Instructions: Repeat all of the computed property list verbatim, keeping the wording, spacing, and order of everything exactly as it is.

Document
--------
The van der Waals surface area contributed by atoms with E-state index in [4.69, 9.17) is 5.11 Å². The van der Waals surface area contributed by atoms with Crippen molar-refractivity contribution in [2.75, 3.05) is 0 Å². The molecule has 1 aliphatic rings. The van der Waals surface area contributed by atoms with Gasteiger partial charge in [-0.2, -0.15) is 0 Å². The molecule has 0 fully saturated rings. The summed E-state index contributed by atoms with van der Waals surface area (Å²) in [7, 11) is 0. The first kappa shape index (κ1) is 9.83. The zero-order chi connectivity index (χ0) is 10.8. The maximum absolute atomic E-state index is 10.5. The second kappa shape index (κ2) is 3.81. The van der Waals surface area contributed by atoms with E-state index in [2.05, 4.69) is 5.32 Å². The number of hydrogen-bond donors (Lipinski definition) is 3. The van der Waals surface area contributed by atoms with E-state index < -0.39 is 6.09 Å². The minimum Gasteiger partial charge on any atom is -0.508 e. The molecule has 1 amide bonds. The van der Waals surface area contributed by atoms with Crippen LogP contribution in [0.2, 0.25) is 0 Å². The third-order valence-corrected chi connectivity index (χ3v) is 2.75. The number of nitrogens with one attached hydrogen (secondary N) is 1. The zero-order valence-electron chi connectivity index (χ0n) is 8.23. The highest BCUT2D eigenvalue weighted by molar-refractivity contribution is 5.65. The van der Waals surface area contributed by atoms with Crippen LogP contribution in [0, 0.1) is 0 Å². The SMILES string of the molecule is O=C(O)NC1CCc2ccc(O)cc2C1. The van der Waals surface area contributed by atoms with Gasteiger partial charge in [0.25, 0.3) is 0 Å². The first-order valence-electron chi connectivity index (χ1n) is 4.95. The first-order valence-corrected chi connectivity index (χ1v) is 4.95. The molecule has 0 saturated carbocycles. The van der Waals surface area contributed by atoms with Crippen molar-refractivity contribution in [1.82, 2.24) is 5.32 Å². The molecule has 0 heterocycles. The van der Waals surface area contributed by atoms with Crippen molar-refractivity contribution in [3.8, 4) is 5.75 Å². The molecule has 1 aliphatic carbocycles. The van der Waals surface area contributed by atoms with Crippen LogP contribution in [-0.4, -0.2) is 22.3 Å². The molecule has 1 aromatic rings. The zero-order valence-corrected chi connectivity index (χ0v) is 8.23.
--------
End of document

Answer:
The van der Waals surface area contributed by atoms with E-state index in [4.69, 9.17) is 5.11 Å². The van der Waals surface area contributed by atoms with Crippen molar-refractivity contribution in [2.75, 3.05) is 0 Å². The molecule has 1 aliphatic rings. The van der Waals surface area contributed by atoms with Gasteiger partial charge in [-0.2, -0.15) is 0 Å². The molecule has 0 fully saturated rings. The summed E-state index contributed by atoms with van der Waals surface area (Å²) in [7, 11) is 0. The first kappa shape index (κ1) is 9.83. The zero-order chi connectivity index (χ0) is 10.8. The maximum absolute atomic E-state index is 10.5. The second kappa shape index (κ2) is 3.81. The van der Waals surface area contributed by atoms with E-state index in [2.05, 4.69) is 5.32 Å². The number of hydrogen-bond donors (Lipinski definition) is 3. The van der Waals surface area contributed by atoms with E-state index < -0.39 is 6.09 Å². The minimum Gasteiger partial charge on any atom is -0.508 e. The molecule has 1 amide bonds. The van der Waals surface area contributed by atoms with Crippen LogP contribution in [0.2, 0.25) is 0 Å². The third-order valence-corrected chi connectivity index (χ3v) is 2.75. The number of nitrogens with one attached hydrogen (secondary N) is 1. The zero-order valence-electron chi connectivity index (χ0n) is 8.23. The highest BCUT2D eigenvalue weighted by molar-refractivity contribution is 5.65. The van der Waals surface area contributed by atoms with Crippen LogP contribution in [0, 0.1) is 0 Å². The SMILES string of the molecule is O=C(O)NC1CCc2ccc(O)cc2C1. The van der Waals surface area contributed by atoms with Gasteiger partial charge in [0.25, 0.3) is 0 Å². The first-order valence-electron chi connectivity index (χ1n) is 4.95. The first-order valence-corrected chi connectivity index (χ1v) is 4.95. The molecule has 0 saturated carbocycles. The van der Waals surface area contributed by atoms with Crippen molar-refractivity contribution in [1.82, 2.24) is 5.32 Å². The molecule has 0 heterocycles. The van der Waals surface area contributed by atoms with Crippen molar-refractivity contribution in [3.8, 4) is 5.75 Å². The molecule has 1 aliphatic carbocycles. The van der Waals surface area contributed by atoms with Crippen LogP contribution in [-0.4, -0.2) is 22.3 Å². The molecule has 1 aromatic rings. The zero-order valence-corrected chi connectivity index (χ0v) is 8.23.